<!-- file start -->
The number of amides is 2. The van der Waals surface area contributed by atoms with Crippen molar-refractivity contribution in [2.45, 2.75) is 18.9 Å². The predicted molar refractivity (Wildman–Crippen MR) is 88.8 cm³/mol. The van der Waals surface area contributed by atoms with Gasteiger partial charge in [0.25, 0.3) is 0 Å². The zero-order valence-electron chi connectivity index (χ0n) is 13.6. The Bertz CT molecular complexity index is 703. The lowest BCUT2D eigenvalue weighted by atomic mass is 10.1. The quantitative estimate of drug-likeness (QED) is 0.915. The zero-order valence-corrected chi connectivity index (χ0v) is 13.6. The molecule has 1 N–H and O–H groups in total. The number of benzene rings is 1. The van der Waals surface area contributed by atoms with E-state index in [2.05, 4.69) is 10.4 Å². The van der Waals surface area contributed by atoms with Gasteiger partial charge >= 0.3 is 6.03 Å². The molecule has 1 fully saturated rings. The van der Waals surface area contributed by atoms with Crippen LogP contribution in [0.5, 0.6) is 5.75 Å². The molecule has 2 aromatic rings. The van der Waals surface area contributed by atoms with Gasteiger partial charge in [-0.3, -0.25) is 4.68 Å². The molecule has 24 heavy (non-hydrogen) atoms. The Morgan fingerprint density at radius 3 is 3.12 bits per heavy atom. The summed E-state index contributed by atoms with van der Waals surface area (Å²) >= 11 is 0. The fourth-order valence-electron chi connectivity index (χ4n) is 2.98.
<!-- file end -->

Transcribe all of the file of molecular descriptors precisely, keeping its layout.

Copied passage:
The number of amides is 2. The van der Waals surface area contributed by atoms with Crippen molar-refractivity contribution in [2.45, 2.75) is 18.9 Å². The predicted molar refractivity (Wildman–Crippen MR) is 88.8 cm³/mol. The van der Waals surface area contributed by atoms with Gasteiger partial charge in [0.25, 0.3) is 0 Å². The zero-order valence-electron chi connectivity index (χ0n) is 13.6. The Bertz CT molecular complexity index is 703. The lowest BCUT2D eigenvalue weighted by atomic mass is 10.1. The quantitative estimate of drug-likeness (QED) is 0.915. The zero-order valence-corrected chi connectivity index (χ0v) is 13.6. The molecule has 1 N–H and O–H groups in total. The number of benzene rings is 1. The van der Waals surface area contributed by atoms with E-state index in [2.05, 4.69) is 10.4 Å². The van der Waals surface area contributed by atoms with Gasteiger partial charge >= 0.3 is 6.03 Å². The molecule has 1 fully saturated rings. The van der Waals surface area contributed by atoms with Crippen LogP contribution in [0.5, 0.6) is 5.75 Å². The molecule has 2 aromatic rings. The van der Waals surface area contributed by atoms with Gasteiger partial charge in [-0.3, -0.25) is 4.68 Å². The molecule has 24 heavy (non-hydrogen) atoms. The Morgan fingerprint density at radius 3 is 3.12 bits per heavy atom. The summed E-state index contributed by atoms with van der Waals surface area (Å²) >= 11 is 0. The fourth-order valence-electron chi connectivity index (χ4n) is 2.98.